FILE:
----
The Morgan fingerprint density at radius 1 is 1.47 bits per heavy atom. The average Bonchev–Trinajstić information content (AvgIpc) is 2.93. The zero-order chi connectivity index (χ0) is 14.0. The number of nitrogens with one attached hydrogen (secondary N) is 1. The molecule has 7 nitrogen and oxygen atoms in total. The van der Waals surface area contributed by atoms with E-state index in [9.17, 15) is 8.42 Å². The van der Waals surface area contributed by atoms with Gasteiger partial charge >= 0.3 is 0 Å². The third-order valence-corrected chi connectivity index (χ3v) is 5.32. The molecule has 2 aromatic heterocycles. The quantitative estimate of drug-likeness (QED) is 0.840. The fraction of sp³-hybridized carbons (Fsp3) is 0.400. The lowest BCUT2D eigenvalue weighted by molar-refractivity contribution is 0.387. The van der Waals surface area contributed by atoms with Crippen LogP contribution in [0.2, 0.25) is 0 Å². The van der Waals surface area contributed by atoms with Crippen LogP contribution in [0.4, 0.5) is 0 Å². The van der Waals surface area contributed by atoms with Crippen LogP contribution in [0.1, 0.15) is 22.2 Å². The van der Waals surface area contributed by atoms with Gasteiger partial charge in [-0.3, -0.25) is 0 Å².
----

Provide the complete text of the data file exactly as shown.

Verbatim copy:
The Morgan fingerprint density at radius 1 is 1.47 bits per heavy atom. The average Bonchev–Trinajstić information content (AvgIpc) is 2.93. The zero-order chi connectivity index (χ0) is 14.0. The number of nitrogens with one attached hydrogen (secondary N) is 1. The molecule has 7 nitrogen and oxygen atoms in total. The van der Waals surface area contributed by atoms with E-state index in [9.17, 15) is 8.42 Å². The van der Waals surface area contributed by atoms with Gasteiger partial charge >= 0.3 is 0 Å². The third-order valence-corrected chi connectivity index (χ3v) is 5.32. The molecule has 2 aromatic heterocycles. The quantitative estimate of drug-likeness (QED) is 0.840. The fraction of sp³-hybridized carbons (Fsp3) is 0.400. The lowest BCUT2D eigenvalue weighted by molar-refractivity contribution is 0.387. The van der Waals surface area contributed by atoms with Crippen LogP contribution in [0.2, 0.25) is 0 Å². The van der Waals surface area contributed by atoms with Crippen LogP contribution in [0.4, 0.5) is 0 Å². The van der Waals surface area contributed by atoms with Crippen LogP contribution in [0.1, 0.15) is 22.2 Å². The van der Waals surface area contributed by atoms with Gasteiger partial charge in [-0.3, -0.25) is 0 Å².